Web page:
The History of the Yamaha Piano

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When Torakusu Yamaha (1851-1916) undertook to repair a reed organ, no one could have guessed this would lead him to found an international business empire. The "Yamaha" name is known worldwide for the variety of musical instruments, foremost among them, Yamaha pianos. The company was founded in Japan in the 19th century.

The Founding

Torakusu Yamaha had a lifelong fascination with instrumentation, machinery and how things worked. He was the son of an astronomer and became familiar with the instruments his father used in his work. Yamaha first studied watchmaking but changed to medical appliances and undertook repairs at a hospital. In 1887, he agreed to try to repair the reed organ at an elementary school; he not only succeeded in repairing the organ but even went onto tuning it. In 1897, he founded the Nippon Gakki Co., Ltd., the forerunner of Yamaha. In 1987, the company name was officially changed to the Yamaha Corporation to mark the company's 100th anniversary.

First Pianos

In 1900, Yamaha introduced the first upright piano. In quick succession, 1902 saw the debut of the first Yamaha grand piano, and in 1904, Yamaha pianos and organs received an Honorary Grand Prize at the World's Fair in St. Louis.

1914 to 1964

Between 1914 and 1959, Yamaha moved forward with the production of upright and grand pianos but also created a succession of new products, including harmonicas, hand-wound phonographs, pipe organs, acoustic guitars, motorcycles and archery equipment. In 1960, Yamaha founded a subsidiary company in the United States, and four years later, the first overseas Yamaha music school in Los Angeles.

1965 to 1970

Yamaha established a plant for upright piano production in Kakegawa, Japan, in 1965. The company introduced its CF Concert and Conservatory Series Grand Pianos in 1967. In 1968, the Soviet pianist, Sviatoslav Richter (1915-1997), considered one of the greatest pianists of the 20th century, paid Yamaha the distinction of playing on a CF Concert Grand Piano at the Menton Music Festival in France. In 1970, Richter visited Japan for the first time and once again chose to play a Yamaha piano at the Osaka ExPo.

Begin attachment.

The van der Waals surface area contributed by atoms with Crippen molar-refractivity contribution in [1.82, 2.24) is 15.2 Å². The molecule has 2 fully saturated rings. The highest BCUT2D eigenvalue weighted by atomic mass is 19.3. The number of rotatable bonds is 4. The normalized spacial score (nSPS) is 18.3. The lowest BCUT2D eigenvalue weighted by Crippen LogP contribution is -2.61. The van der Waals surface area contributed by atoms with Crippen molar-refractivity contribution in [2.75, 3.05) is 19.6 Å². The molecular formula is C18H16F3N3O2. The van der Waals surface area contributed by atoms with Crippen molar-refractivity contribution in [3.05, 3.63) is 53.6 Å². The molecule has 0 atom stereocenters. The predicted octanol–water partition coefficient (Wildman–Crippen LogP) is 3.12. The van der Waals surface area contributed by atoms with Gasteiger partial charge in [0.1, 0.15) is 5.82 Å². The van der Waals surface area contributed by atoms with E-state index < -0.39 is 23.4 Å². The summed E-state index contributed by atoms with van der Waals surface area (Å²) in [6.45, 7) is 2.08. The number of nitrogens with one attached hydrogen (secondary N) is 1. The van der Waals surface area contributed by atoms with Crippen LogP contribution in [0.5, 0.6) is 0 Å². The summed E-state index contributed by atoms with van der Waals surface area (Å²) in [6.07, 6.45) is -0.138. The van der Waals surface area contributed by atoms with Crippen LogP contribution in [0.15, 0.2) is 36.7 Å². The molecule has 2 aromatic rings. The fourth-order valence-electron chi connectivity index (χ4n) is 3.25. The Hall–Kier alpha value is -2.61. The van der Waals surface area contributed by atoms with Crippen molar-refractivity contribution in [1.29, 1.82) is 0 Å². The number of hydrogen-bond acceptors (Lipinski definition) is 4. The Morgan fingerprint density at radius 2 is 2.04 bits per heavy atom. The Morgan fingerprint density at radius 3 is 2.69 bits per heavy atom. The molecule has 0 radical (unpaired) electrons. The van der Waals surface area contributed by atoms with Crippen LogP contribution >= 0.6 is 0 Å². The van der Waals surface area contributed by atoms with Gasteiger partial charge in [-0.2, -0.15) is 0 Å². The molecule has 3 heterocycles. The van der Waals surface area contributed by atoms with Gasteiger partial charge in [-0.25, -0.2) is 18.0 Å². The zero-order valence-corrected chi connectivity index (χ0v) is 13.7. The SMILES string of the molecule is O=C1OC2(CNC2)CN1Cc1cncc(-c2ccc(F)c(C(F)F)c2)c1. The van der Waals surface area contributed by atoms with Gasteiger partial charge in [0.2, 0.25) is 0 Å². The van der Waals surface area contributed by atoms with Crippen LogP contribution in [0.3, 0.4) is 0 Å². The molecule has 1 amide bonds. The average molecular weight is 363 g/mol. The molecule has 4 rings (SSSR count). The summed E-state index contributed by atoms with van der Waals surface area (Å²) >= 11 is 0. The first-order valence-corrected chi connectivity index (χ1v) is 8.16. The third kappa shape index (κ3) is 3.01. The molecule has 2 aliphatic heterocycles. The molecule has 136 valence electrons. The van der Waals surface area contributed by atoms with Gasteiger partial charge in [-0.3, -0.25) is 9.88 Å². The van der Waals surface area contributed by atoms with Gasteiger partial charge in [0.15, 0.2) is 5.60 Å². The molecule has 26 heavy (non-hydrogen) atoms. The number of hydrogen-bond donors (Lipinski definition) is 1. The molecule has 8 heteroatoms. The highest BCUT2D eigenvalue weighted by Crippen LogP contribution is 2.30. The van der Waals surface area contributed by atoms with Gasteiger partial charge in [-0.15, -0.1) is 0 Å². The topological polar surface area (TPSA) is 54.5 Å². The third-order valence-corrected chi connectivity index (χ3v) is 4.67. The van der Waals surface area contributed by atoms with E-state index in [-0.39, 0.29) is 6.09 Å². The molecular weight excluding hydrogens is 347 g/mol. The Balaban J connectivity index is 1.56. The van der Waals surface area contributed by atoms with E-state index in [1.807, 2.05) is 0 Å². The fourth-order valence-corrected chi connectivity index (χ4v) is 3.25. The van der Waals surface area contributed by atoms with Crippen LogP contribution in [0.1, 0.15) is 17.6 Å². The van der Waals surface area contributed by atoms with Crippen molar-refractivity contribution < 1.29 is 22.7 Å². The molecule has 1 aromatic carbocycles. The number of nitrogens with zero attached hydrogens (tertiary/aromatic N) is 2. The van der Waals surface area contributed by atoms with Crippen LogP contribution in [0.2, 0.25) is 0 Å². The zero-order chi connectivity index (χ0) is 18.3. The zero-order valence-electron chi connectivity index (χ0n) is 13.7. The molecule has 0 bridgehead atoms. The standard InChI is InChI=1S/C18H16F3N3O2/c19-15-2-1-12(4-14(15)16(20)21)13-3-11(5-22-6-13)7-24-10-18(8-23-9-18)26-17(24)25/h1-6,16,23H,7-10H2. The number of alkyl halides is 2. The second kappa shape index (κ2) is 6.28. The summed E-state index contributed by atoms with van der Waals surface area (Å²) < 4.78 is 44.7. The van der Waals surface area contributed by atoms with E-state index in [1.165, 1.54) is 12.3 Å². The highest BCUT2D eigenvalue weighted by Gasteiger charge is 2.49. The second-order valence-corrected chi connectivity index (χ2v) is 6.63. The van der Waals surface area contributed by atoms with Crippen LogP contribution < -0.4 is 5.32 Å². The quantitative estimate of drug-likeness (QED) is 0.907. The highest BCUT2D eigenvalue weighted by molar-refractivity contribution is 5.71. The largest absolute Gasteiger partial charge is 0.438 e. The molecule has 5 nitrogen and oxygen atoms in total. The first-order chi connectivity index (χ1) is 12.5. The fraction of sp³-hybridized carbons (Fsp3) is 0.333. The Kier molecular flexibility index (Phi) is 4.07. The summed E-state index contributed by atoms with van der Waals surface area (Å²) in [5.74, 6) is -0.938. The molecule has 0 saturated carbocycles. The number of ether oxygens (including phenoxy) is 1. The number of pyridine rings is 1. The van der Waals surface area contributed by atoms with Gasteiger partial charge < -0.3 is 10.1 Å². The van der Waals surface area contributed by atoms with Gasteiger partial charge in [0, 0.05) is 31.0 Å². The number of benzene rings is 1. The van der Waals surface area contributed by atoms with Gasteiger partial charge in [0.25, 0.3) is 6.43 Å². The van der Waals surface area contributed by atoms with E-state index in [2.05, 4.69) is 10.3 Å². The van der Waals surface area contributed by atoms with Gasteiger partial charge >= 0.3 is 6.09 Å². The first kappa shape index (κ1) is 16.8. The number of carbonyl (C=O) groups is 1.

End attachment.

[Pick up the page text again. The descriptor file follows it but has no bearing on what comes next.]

1976 to 1987

Yamaha's first electric and electronic pianos came on stream in 1976. In 1980, the company launched a piano technical academy in Tokyo. Two years later, Yamaha introduced its S-Series grand pianos. In 1983, Yamaha launched the first-generation Clavinova digital piano. In 1985, the company introduced the Clavinova CVP Series acoustic piano with performance features, and in 1986, it unveiled the Clavinova CLP-50, a digital acoustic hybrid piano with advanced wave memory. Special-edition pianos commemorated the 100th anniversary of Yamaha in 1987.

1991 to 1995

By 1991, Yamaha production of pianos and wind instruments had surpassed the 5 million mark. It was also the year that the CFIIIS Concert Grand Series of pianos made their debut. Then in 1993, Yamaha rolled out its MIDI series of silent pianos. Yamaha marketed the silent grand in 1994 and the GranTouch digital piano in 1995.

2000 and Forward

The year 2000 marked the 100th anniversary of the Yamaha Piano, and to celebrate this landmark, Yamaha introduced special-edition models, including the C3 Centennial and the Disklavier PRO2000 grand pianos. In 2004, Yamaha unveiled the CVP-309, the first digital piano capable of being linked directly to the Internet. The contemporary design digital piano series, MODUS, debuted in 2006, and in 2008, digital piano production had exceeded 4 million. The 2009 Avant Grand is considered a viable alternative to the traditional grand piano, although it is only 4-feet long and 480 pounds compared to 9-feet long and 1,500 pounds. The Avant Grand has synthesized notes and is the first stringless piano.

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